1. Rosters consist of 12 pro team skaters, two pro team goaltenders, three pro team defensemen and 14 farm team players. The 12 skaters with the highest point total will be counted for your final pro roster, as well as your top two goaltenders and your top three defenseman. Draft position is based on the total of your pro team.
2. Rosters must be 31 players or fewer on September 1 until the conclusion of the draft later in the month. After the draft, the rosters become elastic, allowing for rosters as large as 35 players (after the draft in 2013) or as small as 27 players (after the draft in 2013). If a player is added via a two-for-one trade or via unrestricted free agency, the roster can expand to accommodate accordingly. However, by August 31st (at midnight) the rosters must slip back to 31 players (in 2014). Failure to submit your waived players that are required to bring your roster back down to 31 by the required time will result in your lowest points player being automatically waived. In the event that there is a tie for the lowest points, it will be taken alphabetically by last name.
3. Pro teams must be full at all times. Farm teams may consist of 10 to 18 players between the end of the draft and August 31 of the following year; and farm teams are limited to 10 to 14 players between September 1 and the end of the draft.
4. If a move puts your roster over the 35-player limit, then you must drop a player into free agency.
5. If a move puts your roster under the 27-player limit, then the move is illegal and will become annulled.
Unrestricted Free Agency
1. Each team would be allowed one free agent signing during the season for players 24 years of age and older. Example – Andy McDonald in 2005-06. Perhaps TEAM X sees something in him back in November and decides to use his ‘free agent’ signing. He scoops McDonald up. Or perhaps TEAM X wishes to save his ‘free agent’ signing for a later date, but lo and behold TEAM Y scoops up McDonald in January. Too bad for TEAM X, it’s first come first serve. Strategies that come into play – ‘when’ do you use your free agent signing? Do you need to use one at all? It’s another element that encourages GM’s to keep an eye out for any 24, 25, 26, or even 34 year olds that start to show big promise. Another example – perhaps in February TEAM X ‘signs’ Mike Knuble for the purpose of trading him at the deadline to TEAM Y for some young promise. The UFA signing can be used any time after the draft and before the trade deadline.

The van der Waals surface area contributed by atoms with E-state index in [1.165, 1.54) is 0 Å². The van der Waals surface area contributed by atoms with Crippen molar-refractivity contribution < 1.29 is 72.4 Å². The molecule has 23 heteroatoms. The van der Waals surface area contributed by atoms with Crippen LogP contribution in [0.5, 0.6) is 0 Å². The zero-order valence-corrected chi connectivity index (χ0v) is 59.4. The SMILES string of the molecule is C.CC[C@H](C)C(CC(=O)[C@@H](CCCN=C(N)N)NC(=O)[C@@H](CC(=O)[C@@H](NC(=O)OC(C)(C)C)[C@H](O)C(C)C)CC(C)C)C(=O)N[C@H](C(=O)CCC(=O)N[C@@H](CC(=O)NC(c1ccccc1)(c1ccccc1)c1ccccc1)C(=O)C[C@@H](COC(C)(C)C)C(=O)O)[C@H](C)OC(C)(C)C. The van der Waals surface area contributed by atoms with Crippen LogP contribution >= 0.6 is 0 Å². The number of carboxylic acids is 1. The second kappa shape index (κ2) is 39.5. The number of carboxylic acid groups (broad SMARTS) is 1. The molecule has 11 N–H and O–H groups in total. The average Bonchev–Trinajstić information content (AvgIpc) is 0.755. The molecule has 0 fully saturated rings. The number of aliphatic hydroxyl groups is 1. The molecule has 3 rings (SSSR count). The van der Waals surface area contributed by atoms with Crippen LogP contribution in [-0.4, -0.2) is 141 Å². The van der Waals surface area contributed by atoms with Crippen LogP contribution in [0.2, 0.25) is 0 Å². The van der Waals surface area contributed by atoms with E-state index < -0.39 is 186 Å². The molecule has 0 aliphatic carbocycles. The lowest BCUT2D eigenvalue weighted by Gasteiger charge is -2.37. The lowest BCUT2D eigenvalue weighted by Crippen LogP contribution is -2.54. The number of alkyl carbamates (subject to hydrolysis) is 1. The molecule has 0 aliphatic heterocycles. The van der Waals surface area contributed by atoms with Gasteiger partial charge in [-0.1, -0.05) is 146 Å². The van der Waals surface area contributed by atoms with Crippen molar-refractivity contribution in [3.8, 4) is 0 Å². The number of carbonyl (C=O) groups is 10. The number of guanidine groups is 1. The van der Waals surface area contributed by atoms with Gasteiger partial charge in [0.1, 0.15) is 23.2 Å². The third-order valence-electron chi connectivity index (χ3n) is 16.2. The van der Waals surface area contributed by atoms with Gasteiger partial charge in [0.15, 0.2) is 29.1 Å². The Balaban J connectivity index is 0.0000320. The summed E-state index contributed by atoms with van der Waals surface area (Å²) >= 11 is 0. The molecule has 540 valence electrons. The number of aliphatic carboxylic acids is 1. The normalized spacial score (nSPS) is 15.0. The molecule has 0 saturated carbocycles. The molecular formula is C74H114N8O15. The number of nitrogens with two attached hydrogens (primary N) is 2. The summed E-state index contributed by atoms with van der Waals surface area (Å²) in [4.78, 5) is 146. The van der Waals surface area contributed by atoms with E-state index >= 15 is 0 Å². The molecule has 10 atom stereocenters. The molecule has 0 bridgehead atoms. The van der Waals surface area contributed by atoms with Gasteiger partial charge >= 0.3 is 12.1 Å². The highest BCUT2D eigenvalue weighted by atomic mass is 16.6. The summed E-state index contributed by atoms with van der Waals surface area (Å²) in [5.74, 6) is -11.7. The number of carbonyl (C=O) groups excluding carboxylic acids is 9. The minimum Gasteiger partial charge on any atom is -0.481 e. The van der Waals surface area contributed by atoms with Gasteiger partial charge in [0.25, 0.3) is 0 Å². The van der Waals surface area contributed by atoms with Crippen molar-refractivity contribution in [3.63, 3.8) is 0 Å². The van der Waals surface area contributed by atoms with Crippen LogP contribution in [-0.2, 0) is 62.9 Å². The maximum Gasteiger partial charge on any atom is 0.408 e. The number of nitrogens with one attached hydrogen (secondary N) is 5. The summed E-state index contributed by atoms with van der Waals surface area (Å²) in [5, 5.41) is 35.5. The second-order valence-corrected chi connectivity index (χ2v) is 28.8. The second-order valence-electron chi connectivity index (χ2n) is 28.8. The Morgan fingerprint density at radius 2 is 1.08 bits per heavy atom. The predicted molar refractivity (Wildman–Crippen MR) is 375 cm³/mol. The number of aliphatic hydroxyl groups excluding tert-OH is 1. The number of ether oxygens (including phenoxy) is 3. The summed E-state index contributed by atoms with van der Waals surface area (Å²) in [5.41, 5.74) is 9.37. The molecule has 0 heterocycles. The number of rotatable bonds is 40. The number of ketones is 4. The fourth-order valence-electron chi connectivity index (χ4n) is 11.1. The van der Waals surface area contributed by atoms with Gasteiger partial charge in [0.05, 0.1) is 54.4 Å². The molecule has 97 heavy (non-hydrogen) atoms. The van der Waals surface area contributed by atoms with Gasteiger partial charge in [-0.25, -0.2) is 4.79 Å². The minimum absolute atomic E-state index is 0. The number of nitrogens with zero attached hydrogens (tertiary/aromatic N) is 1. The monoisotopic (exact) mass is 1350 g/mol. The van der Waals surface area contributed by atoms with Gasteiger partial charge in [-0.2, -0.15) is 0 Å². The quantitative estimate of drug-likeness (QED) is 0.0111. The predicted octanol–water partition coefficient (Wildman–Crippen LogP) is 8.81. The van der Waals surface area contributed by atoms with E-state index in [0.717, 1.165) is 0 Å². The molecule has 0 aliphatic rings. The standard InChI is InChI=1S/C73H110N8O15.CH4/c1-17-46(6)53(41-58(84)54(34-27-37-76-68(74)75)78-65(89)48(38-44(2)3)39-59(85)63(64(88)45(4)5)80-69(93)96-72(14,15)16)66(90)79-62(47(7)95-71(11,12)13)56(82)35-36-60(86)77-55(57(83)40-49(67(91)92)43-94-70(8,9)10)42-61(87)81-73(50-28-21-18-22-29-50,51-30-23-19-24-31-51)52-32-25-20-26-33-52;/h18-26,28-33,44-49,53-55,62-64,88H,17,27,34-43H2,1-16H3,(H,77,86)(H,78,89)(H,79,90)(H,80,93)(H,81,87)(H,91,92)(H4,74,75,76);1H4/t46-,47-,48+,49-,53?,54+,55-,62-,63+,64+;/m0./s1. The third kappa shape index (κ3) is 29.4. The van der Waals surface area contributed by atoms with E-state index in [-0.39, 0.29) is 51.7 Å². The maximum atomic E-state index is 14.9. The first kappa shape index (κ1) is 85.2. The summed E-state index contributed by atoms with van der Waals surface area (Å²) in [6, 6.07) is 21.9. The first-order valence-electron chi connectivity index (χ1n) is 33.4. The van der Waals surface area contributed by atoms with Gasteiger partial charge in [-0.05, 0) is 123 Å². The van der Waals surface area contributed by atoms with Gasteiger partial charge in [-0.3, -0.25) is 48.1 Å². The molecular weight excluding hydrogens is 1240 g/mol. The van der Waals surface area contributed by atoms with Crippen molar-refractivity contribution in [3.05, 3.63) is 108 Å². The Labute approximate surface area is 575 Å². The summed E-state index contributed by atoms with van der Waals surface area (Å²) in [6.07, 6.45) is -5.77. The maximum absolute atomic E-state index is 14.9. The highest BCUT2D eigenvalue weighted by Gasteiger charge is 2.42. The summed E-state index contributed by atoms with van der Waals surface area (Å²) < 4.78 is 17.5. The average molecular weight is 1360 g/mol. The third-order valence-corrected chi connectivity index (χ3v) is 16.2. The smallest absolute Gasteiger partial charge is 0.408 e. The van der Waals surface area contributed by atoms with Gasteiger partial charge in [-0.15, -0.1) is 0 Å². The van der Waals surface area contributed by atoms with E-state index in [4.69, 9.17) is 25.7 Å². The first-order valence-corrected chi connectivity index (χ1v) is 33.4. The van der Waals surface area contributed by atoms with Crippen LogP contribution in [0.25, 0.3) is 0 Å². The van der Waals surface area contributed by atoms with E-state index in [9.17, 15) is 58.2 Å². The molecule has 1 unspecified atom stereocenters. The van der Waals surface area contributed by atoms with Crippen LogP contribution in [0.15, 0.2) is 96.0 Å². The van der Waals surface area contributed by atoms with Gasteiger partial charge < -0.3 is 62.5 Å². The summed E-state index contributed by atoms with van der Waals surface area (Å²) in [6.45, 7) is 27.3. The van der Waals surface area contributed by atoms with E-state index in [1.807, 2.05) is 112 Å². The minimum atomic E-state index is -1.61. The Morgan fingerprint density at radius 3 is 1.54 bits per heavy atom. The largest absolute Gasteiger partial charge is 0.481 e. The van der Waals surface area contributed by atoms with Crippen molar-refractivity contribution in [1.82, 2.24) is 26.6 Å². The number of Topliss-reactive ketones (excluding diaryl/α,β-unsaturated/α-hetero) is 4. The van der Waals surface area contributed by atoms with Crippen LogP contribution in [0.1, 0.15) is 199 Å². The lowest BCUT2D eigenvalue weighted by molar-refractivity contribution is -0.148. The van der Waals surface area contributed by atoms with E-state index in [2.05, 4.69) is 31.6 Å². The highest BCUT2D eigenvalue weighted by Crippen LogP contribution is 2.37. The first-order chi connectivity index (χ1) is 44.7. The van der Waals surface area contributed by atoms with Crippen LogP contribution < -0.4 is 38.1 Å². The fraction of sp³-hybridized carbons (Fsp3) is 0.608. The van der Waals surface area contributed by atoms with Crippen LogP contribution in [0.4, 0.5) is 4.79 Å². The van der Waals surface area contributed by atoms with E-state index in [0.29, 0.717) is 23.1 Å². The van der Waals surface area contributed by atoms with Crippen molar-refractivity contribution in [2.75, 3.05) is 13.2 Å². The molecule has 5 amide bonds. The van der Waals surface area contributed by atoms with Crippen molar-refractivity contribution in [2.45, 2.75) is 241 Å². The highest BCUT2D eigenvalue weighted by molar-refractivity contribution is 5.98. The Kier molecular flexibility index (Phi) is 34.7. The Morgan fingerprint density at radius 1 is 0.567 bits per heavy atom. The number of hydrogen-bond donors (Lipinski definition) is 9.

2. The age limit is set so nobody grabs a youngster – youngsters should be chosen in the entry draft, just like the NHL. Again – only one free agent signing per year, because you generally don’t see NHL teams signing more than that, and it adds more strategy if your moves are limited (much like the 5-trade rule).
3. A newly-signed player must remain on your team for two weeks. This prevents a deadline deal from a top team saying “use your free agent signing and pick up Knuble, and then trade him to me” if that top team had already used their free agent signing for the year.
4. If two teams rush to sign a player on his 24th birthday, the first email to arrive in my (the commissioner) inbox will get him. If I am the one interested in signing such a player, in the interest of fair play I will wait until 12:03 before I am allowed to take him, giving everyone else two extra minutes to ‘sign’ him before me.
1. All pro teams must have two goalies. Pro teams will consist of 12 skaters, two goalies and two defensemen. No more than two goalies and no fewer than two goalies.
2. A goalie’s points are calculated as follows: WINS – LOSSES + ½ OT LOSS + 2*SO + 5% of Saves – 25% of Goals Allowed + Assists. Calculations will be done by the pool manager online program – just know that wins, saves and shutouts are good…losses and goals against are bad. This system rewards the skill of the goalie as opposed to the style of the team…a little more than most systems.
3. A farm team can have as many goalies as you want. If you want to have 12 pro team skaters, two pro team goalies and 11 goalies on your farm – great. If you want zero goalies on your farm – also great. Part of being a good manager is finding the right balance for this.
4. If none of your goalies make the playoffs, you will have an empty roster spot(s). That spot will give you zero points in the playoffs. This puts a bit of an onus on you to acquire a goalie who will play in the postseason.